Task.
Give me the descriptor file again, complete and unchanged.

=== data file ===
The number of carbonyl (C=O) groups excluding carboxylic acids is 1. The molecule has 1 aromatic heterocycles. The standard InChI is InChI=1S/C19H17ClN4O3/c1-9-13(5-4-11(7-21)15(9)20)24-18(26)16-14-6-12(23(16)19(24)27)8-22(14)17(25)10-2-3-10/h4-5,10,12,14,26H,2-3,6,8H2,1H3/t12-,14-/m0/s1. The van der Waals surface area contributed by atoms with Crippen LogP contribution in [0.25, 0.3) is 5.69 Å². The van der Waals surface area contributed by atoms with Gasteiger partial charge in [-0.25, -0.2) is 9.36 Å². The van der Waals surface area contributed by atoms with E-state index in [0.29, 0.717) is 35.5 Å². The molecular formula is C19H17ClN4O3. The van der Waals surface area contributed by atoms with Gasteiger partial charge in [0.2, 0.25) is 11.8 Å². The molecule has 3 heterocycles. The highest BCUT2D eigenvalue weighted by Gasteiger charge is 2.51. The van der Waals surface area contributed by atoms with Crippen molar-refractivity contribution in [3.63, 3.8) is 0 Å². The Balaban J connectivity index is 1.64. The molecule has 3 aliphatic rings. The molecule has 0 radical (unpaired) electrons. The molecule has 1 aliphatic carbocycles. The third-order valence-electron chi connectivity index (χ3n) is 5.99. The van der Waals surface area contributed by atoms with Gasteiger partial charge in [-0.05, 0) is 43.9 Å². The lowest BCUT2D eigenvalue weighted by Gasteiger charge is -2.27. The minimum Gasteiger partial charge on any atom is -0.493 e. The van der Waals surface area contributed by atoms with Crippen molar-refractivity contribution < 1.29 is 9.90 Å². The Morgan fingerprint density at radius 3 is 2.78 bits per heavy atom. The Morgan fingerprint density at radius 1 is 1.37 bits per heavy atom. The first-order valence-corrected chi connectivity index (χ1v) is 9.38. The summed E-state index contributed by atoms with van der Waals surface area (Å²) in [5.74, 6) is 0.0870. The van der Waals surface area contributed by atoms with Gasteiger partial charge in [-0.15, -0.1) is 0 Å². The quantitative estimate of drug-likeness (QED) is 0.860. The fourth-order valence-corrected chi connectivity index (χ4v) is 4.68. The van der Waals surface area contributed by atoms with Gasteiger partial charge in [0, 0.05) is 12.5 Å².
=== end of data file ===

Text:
The number of carbonyl (C=O) groups excluding carboxylic acids is 1. The molecule has 1 aromatic heterocycles. The standard InChI is InChI=1S/C19H17ClN4O3/c1-9-13(5-4-11(7-21)15(9)20)24-18(26)16-14-6-12(23(16)19(24)27)8-22(14)17(25)10-2-3-10/h4-5,10,12,14,26H,2-3,6,8H2,1H3/t12-,14-/m0/s1. The van der Waals surface area contributed by atoms with Crippen LogP contribution in [0.25, 0.3) is 5.69 Å². The van der Waals surface area contributed by atoms with Gasteiger partial charge in [-0.25, -0.2) is 9.36 Å². The van der Waals surface area contributed by atoms with E-state index in [0.29, 0.717) is 35.5 Å². The molecular formula is C19H17ClN4O3. The van der Waals surface area contributed by atoms with Gasteiger partial charge in [0.2, 0.25) is 11.8 Å². The molecule has 3 heterocycles. The highest BCUT2D eigenvalue weighted by Gasteiger charge is 2.51. The van der Waals surface area contributed by atoms with Crippen molar-refractivity contribution in [3.63, 3.8) is 0 Å². The Balaban J connectivity index is 1.64. The molecule has 3 aliphatic rings. The molecule has 0 radical (unpaired) electrons. The molecule has 1 aliphatic carbocycles. The third-order valence-electron chi connectivity index (χ3n) is 5.99. The van der Waals surface area contributed by atoms with Gasteiger partial charge in [-0.05, 0) is 43.9 Å². The lowest BCUT2D eigenvalue weighted by Gasteiger charge is -2.27. The minimum Gasteiger partial charge on any atom is -0.493 e. The van der Waals surface area contributed by atoms with Crippen molar-refractivity contribution < 1.29 is 9.90 Å². The Morgan fingerprint density at radius 3 is 2.78 bits per heavy atom. The Morgan fingerprint density at radius 1 is 1.37 bits per heavy atom. The first-order valence-corrected chi connectivity index (χ1v) is 9.38. The summed E-state index contributed by atoms with van der Waals surface area (Å²) in [5.74, 6) is 0.0870. The van der Waals surface area contributed by atoms with Gasteiger partial charge in [-0.15, -0.1) is 0 Å². The quantitative estimate of drug-likeness (QED) is 0.860. The fourth-order valence-corrected chi connectivity index (χ4v) is 4.68. The van der Waals surface area contributed by atoms with Gasteiger partial charge in [0, 0.05) is 12.5 Å².